Butter with a Twist: Chipotle Cilantro Compound Butter

ChipotleCilantroCompoundButter[Jump right to the recipe: Chipotle Cilantro Compound Butter]

What recipe can you think of that can:

  • Be infinitely variable in its flavor profiles?
  • Be made days, if not weeks ahead?
  • Amp up the taste of almost any dish in a tablespoon or less?

While there are probably many answers to this riddle, my favorite one is “compound butter”.

A compound butter is simply a combination of seasonings and usually a bit of acid mixed with softened butter and returned to the fridge to set. I like to role my butters in to logs for easy slicing and a pretty presentation. Michael Ruhlman has a lovely description of compound butters on his blog that really does this simple yet powerful concoction justice. You can put just about any combination of ingredients into a compound butter to compliment the flavor profile of your meal. Parsley and lemon is a classic combination or you can add an Asian flair with ginger and lime. A quick Google search shows that these are just the tip of the iceberg.

I like compound butter as a finish for a meal because it’s one of the fastest paths to a sauce that I know of and, if you’re feeding a group with diverse tastes, you can even prepare two or three butters and let each person pick their poison. Compound butters bring flavor to just about any kind of food, from perfectly grilled steaks to steamed vegetables and even biscuits warm from the oven (think blueberry and lemon or maple and pecan). And of course, compound butters get big points from me because you can make them a couple of weeks in advance and also freeze them as long as you wrap them very well.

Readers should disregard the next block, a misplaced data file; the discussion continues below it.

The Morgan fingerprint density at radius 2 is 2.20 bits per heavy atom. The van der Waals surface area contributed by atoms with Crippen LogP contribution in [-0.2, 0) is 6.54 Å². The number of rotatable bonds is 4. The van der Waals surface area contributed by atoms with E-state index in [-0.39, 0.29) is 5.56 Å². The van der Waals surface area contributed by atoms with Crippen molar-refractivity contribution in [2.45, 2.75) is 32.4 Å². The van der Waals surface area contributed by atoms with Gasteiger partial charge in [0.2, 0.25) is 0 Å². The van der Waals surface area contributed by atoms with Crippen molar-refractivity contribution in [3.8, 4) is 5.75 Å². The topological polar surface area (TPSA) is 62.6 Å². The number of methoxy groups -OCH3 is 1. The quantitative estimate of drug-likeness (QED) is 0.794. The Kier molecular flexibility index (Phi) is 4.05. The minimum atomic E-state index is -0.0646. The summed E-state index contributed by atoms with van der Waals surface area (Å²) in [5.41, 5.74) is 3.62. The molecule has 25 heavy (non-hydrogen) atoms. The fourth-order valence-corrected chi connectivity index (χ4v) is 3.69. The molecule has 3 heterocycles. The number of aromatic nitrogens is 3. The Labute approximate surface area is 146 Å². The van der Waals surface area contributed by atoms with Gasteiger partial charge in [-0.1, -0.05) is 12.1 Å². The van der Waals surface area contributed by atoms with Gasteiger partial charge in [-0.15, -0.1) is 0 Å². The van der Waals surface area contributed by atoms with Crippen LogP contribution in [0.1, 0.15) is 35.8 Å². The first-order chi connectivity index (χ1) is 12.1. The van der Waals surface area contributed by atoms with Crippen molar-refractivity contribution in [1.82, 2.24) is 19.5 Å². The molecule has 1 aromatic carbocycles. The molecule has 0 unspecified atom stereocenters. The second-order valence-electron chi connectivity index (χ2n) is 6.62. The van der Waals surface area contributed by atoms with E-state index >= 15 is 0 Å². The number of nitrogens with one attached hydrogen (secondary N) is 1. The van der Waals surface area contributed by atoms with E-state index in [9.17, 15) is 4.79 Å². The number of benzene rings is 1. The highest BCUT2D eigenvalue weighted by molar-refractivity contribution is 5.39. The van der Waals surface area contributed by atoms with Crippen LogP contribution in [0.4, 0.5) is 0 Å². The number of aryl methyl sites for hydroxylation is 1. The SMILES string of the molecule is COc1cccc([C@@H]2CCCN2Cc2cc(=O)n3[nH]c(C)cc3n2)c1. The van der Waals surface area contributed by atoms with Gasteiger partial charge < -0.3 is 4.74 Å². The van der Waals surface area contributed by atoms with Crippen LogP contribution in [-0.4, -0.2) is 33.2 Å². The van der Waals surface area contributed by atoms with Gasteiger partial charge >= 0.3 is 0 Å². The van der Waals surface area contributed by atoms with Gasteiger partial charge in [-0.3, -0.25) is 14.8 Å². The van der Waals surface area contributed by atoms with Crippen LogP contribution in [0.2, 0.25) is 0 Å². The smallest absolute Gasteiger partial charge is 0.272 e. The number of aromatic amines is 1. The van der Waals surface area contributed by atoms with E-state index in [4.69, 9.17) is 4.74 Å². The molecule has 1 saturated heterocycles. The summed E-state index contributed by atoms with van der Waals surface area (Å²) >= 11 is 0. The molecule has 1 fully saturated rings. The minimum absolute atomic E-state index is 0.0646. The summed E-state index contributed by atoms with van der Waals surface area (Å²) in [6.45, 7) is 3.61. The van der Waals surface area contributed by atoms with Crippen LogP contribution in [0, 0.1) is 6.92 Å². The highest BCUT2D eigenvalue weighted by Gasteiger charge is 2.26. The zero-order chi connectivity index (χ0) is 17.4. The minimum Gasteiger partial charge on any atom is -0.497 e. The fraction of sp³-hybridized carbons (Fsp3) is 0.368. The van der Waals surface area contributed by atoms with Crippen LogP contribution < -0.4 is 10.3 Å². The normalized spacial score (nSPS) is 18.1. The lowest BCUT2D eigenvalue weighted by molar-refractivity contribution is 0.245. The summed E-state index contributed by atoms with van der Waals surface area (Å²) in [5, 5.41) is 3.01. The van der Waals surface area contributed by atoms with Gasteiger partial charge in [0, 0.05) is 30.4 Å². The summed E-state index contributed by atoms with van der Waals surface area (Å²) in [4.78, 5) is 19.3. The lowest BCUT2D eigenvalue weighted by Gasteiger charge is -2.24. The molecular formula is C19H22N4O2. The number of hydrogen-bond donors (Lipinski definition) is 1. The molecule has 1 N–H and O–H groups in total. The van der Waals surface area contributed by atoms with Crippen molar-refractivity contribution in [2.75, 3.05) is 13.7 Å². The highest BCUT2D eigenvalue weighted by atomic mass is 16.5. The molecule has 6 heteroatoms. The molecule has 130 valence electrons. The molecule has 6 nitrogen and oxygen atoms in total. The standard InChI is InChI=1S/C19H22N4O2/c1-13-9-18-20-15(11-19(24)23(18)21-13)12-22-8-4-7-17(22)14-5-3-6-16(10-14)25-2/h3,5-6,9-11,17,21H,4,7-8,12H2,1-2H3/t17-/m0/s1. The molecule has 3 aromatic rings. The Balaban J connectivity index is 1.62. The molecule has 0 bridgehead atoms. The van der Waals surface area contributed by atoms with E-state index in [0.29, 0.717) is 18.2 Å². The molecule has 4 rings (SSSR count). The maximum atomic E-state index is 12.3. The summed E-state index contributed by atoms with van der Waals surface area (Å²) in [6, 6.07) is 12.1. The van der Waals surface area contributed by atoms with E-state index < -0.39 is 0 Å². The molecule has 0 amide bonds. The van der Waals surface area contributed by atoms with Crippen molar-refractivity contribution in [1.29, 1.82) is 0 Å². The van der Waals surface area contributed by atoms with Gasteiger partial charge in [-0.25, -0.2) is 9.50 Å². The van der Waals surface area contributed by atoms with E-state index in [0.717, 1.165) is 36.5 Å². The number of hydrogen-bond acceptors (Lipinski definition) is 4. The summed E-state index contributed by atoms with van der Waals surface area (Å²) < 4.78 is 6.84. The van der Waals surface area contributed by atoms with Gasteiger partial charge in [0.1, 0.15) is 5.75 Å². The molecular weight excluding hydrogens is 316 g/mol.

Compound butters are also great for building bridges between the different dishes in a meal. Recently, I made a Mexican-inspired green chile and corn squash side to go with a steak. While I would typically finish the steak with plain butter or even a bit of goat cheese, I wanted to tie the steak more closely to the flavor profile of the squash. A chipotle compound butter did the trick. The smoky chipotles complimented the ancho chile powder I used in the squash dish and brought just a bit of subtle heat to the finish of every bite of steak. Cilantro and a bit of lime juice and zest brightened the final compound and helped balance the richness of both the butter and the steak.

Recipe: Chipotle, Cilantro, and Lime Compound Butter


  • Difficulty: Easy
  • Serves: 8
  • Prep Time: 15 min
  • Cook Time: 0 min


  • 1 stick unsalted butter, softened
  • 1 Tbsp. minced chipotle peppers stored in adobo sauce
  • 1 Tbsp. finely chopped cilantro
  • Zest and juice of 1 small lime
  • ½ tsp. salt


  1. Combine all ingredients in a small bowl and stir with a spatula until well mixed.
  2. Turn the mixture out onto a piece of plastic wrap and form a log about 4 inches long.
  3. Refrigerate for at least 1 hour or until firm.
  4. Slice into ½ inch discs when ready to use.

Recipe for Success

  • Chipotle peppers are smoked jalapenos that won’t burn your mouth. Instead they have a smoky and slightly sweet flavor with a slight heat that simmers on the back of your tongue. You can buy chipotles dried but for this recipe you’ll want the ones that come in adobo sauce in a can. The adobo is a combination of tomatoes, vinegar, and spices that bring extra flavor to the chipotle and keep them soft for easy integration with the butter. You can find chipotles in adobo on the Mexican food aisle of your grocery store or in markets that specialize in Latin foods. You can also buy chipotles in adobo online if you can’t find them locally.
  • You can store the butter for up to three weeks in the refrigerator wrapped tightly in plastic wrap. You can store it for up to a month in the freezer wrapped in both plastic wrap and a couple of layers of foil.
  • If you or someone in your life doesn’t like cilantro you can substitute parsley.

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